Description of Selective Mutism

In the Diagnostic and Statistical Manual of Mental Disorders selective mutism is described as a rare psychological disorder in children. Children (and adults) with the disorder are fully capable of speech and understanding language, but fail to speak in certain social situations when it is expected of them. They function normally in other areas of behavior and learning, though appear severely withdrawn and might be unwilling to participate in group activities. It is like an extreme form of shyness, but the intensity and duration distinguish it. As an example, a child may be completely silent at school, for years at a time, but speak quite freely or even excessively at home.

The disorder is not regarded as a communication disorder, in that most children communicate through facial expressions, gestures, etc. In some cases, selective mutism is a symptom of a pervasive developmental disorder or a psychotic disorder.

In diagnosis, it can be easily confused with autistic spectrum disorder, or Aspergers, especially if the child acts particularly withdrawn around his or her psychologist. Unfortunately, this can lead to incorrect treatment.

Selective mutism is usually characterized by the following:
Consistent failure to speak in specific social situations (in which there is an expectation for speaking, e.g., at school) despite speaking in other situations.
The disturbance interferes with educational or occupational achievement or with social communication.
The duration of the disturbance is at least 1 month (not limited to the first month of school).
The failure to speak is not due to a lack of knowledge of, or comfort with, the spoken language required in the social situation.
The disturbance is not better accounted for by a Communication Disorder (e.g., Stuttering) and does not occur exclusively during the course of a Pervasive Developmental Disorder, Schizophrenia, or other Psychotic Disorder.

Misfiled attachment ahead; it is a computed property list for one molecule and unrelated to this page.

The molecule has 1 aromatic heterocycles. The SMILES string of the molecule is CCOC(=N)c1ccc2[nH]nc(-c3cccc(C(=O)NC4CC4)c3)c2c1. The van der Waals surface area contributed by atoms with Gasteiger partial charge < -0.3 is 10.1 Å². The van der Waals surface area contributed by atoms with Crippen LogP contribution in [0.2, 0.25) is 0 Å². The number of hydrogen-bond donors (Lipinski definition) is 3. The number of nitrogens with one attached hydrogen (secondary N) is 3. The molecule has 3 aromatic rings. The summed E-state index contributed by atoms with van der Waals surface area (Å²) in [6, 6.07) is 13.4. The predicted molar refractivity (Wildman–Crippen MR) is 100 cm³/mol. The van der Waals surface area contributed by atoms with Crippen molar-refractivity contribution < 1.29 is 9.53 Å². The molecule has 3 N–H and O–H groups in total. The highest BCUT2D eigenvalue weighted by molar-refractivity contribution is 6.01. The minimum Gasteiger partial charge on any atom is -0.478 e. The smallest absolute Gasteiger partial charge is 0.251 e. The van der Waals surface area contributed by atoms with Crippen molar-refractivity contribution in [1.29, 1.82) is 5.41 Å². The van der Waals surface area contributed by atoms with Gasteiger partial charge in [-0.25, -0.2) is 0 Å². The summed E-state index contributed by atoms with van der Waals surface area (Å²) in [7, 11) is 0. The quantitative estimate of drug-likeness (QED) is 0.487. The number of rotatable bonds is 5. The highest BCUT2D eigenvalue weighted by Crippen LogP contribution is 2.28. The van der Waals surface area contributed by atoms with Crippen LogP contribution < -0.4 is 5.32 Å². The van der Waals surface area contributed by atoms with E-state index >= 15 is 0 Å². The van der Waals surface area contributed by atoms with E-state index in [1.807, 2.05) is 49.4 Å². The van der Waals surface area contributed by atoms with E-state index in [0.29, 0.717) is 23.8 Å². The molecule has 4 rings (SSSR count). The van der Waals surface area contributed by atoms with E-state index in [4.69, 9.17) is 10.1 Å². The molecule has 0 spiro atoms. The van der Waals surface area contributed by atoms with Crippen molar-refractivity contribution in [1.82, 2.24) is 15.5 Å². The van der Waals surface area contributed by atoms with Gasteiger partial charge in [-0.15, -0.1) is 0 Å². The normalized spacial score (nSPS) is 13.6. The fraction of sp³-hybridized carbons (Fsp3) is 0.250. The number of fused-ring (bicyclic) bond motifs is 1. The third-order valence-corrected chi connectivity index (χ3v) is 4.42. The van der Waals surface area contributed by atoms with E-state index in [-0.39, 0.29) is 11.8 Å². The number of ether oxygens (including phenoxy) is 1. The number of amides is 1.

The former name elective mutism indicates a widespread misconception even among psychologists that selective mute people choose to be silent in certain situations, while the truth is that they are forced by their extreme anxiety to remain silent; despite their will to speak, they just cannot make any voice. To reflect the involuntary nature of this disorder, its name had been changed to selective mutism in 1994. However, misconceptions still prevail; for instance, the ABC News erroneously attributed the cause of selective mutism to trauma and described it as willful in a report dated May 26, 2005.

The incidence of selective mutism is not certain. Owing to the poor understanding of the general public on this condition, many cases are undiagnosed. Based on the number of reported cases, the figure is commonly estimated to be 1 in 1000. However, in a 2002 study in The Journal of the American Academy of Child and Adolescent Psychiatry, the figure has increased to 7 in 1000.

No single cause has been established, but there is some evidence that there is a hereditary component and that it is also more common in girls than boys.

Typical sufferers have some of the following traits when anxious, all of which are often perceived as rudeness:
They find it difficult to maintain eye contact. (anxiety)
Often don't smile and have blank expressions. (anxiety)
They move stiffly and awkwardly. (anxiety)
They find situations where talk is normally expected particularly hard to handle. Answering school registers, saying hello, goodbye, thank-you.
They tend to worry about things more than others
They can be very sensitive to noise and crowds
Find it difficult to talk about themselves or express their feelings

On the positive side, many sufferers have

Above average intelligence, perception, or are inquisitive


Are sensitive to others' thoughts and feelings (empathy)


Have very good powers of concentration (focused)


Often have a good sense of right/wrong/fairness (justice)